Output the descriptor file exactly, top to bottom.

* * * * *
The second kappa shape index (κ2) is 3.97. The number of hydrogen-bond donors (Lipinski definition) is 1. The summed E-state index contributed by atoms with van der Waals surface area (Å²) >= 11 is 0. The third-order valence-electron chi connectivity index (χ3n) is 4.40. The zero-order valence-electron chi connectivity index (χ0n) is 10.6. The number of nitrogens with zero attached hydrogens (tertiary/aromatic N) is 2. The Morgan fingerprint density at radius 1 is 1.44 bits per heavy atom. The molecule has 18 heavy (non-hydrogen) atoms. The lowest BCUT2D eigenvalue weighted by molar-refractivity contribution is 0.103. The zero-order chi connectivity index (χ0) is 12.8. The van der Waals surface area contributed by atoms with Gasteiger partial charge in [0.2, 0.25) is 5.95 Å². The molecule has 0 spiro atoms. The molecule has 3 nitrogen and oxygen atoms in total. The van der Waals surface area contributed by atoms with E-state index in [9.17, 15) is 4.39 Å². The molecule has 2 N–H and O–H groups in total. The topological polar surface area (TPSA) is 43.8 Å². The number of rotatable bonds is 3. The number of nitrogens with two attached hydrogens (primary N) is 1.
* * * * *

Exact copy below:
The second kappa shape index (κ2) is 3.97. The number of hydrogen-bond donors (Lipinski definition) is 1. The summed E-state index contributed by atoms with van der Waals surface area (Å²) >= 11 is 0. The third-order valence-electron chi connectivity index (χ3n) is 4.40. The zero-order valence-electron chi connectivity index (χ0n) is 10.6. The number of nitrogens with zero attached hydrogens (tertiary/aromatic N) is 2. The Morgan fingerprint density at radius 1 is 1.44 bits per heavy atom. The molecule has 18 heavy (non-hydrogen) atoms. The lowest BCUT2D eigenvalue weighted by molar-refractivity contribution is 0.103. The zero-order chi connectivity index (χ0) is 12.8. The van der Waals surface area contributed by atoms with Gasteiger partial charge in [0.2, 0.25) is 5.95 Å². The molecule has 0 spiro atoms. The molecule has 3 nitrogen and oxygen atoms in total. The van der Waals surface area contributed by atoms with E-state index in [9.17, 15) is 4.39 Å². The molecule has 2 N–H and O–H groups in total. The topological polar surface area (TPSA) is 43.8 Å². The number of rotatable bonds is 3. The number of nitrogens with two attached hydrogens (primary N) is 1.